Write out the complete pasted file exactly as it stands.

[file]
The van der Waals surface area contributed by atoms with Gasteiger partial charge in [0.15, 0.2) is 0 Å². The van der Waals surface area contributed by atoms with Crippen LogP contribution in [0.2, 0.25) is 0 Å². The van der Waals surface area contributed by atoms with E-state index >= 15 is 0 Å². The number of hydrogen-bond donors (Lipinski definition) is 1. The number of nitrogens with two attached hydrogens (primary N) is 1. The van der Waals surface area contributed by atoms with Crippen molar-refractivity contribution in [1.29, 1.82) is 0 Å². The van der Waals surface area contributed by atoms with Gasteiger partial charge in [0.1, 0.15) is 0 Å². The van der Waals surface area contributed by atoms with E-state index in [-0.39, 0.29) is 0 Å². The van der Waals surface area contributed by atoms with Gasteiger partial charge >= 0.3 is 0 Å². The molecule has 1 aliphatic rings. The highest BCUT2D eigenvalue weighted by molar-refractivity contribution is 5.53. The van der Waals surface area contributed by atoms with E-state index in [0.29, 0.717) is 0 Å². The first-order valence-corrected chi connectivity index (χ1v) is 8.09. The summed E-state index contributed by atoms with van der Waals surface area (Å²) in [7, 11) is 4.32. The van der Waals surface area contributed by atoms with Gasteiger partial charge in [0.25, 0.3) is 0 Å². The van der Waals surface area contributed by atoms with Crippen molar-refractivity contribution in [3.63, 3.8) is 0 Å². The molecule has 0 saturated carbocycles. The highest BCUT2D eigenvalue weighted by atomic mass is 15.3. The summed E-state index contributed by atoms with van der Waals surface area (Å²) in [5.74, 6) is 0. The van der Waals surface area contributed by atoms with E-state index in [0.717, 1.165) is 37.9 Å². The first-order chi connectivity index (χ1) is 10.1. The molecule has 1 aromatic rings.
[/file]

The van der Waals surface area contributed by atoms with Gasteiger partial charge in [0.15, 0.2) is 0 Å². The van der Waals surface area contributed by atoms with Crippen LogP contribution in [0.2, 0.25) is 0 Å². The van der Waals surface area contributed by atoms with E-state index >= 15 is 0 Å². The number of hydrogen-bond donors (Lipinski definition) is 1. The number of nitrogens with two attached hydrogens (primary N) is 1. The van der Waals surface area contributed by atoms with Crippen molar-refractivity contribution in [1.29, 1.82) is 0 Å². The van der Waals surface area contributed by atoms with Gasteiger partial charge in [0.1, 0.15) is 0 Å². The van der Waals surface area contributed by atoms with E-state index in [-0.39, 0.29) is 0 Å². The van der Waals surface area contributed by atoms with Gasteiger partial charge >= 0.3 is 0 Å². The molecule has 1 aliphatic rings. The highest BCUT2D eigenvalue weighted by molar-refractivity contribution is 5.53. The van der Waals surface area contributed by atoms with E-state index in [0.29, 0.717) is 0 Å². The first-order valence-corrected chi connectivity index (χ1v) is 8.09. The summed E-state index contributed by atoms with van der Waals surface area (Å²) in [7, 11) is 4.32. The van der Waals surface area contributed by atoms with Gasteiger partial charge in [0.25, 0.3) is 0 Å². The van der Waals surface area contributed by atoms with Crippen molar-refractivity contribution in [3.63, 3.8) is 0 Å². The molecule has 0 saturated carbocycles. The highest BCUT2D eigenvalue weighted by atomic mass is 15.3. The summed E-state index contributed by atoms with van der Waals surface area (Å²) in [5.74, 6) is 0. The van der Waals surface area contributed by atoms with E-state index in [0.717, 1.165) is 37.9 Å². The first-order chi connectivity index (χ1) is 10.1. The molecule has 1 aromatic rings.